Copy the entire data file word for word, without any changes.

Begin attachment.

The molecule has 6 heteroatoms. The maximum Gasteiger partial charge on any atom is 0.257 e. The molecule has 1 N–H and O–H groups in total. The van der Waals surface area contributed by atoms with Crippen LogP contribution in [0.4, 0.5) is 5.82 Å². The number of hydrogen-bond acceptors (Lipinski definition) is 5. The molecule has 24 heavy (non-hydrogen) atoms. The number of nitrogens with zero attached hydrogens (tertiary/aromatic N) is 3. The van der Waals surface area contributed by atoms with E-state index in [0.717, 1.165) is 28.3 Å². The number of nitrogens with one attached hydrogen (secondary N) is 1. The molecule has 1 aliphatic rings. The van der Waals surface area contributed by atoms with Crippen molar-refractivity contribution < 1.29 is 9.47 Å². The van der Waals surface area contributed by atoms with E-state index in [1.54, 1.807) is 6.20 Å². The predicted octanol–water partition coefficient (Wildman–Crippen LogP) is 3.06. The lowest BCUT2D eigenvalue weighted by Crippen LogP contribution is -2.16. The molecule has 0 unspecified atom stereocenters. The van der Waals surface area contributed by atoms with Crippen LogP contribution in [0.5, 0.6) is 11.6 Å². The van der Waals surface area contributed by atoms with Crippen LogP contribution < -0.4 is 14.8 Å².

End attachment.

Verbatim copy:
The molecule has 6 heteroatoms. The maximum Gasteiger partial charge on any atom is 0.257 e. The molecule has 1 N–H and O–H groups in total. The van der Waals surface area contributed by atoms with Crippen LogP contribution in [0.4, 0.5) is 5.82 Å². The number of hydrogen-bond acceptors (Lipinski definition) is 5. The molecule has 24 heavy (non-hydrogen) atoms. The number of nitrogens with zero attached hydrogens (tertiary/aromatic N) is 3. The van der Waals surface area contributed by atoms with E-state index in [0.717, 1.165) is 28.3 Å². The number of nitrogens with one attached hydrogen (secondary N) is 1. The molecule has 1 aliphatic rings. The van der Waals surface area contributed by atoms with Crippen molar-refractivity contribution < 1.29 is 9.47 Å². The van der Waals surface area contributed by atoms with E-state index in [1.54, 1.807) is 6.20 Å². The predicted octanol–water partition coefficient (Wildman–Crippen LogP) is 3.06. The lowest BCUT2D eigenvalue weighted by Crippen LogP contribution is -2.16. The molecule has 0 unspecified atom stereocenters. The van der Waals surface area contributed by atoms with Crippen LogP contribution in [0.5, 0.6) is 11.6 Å². The van der Waals surface area contributed by atoms with Crippen LogP contribution < -0.4 is 14.8 Å².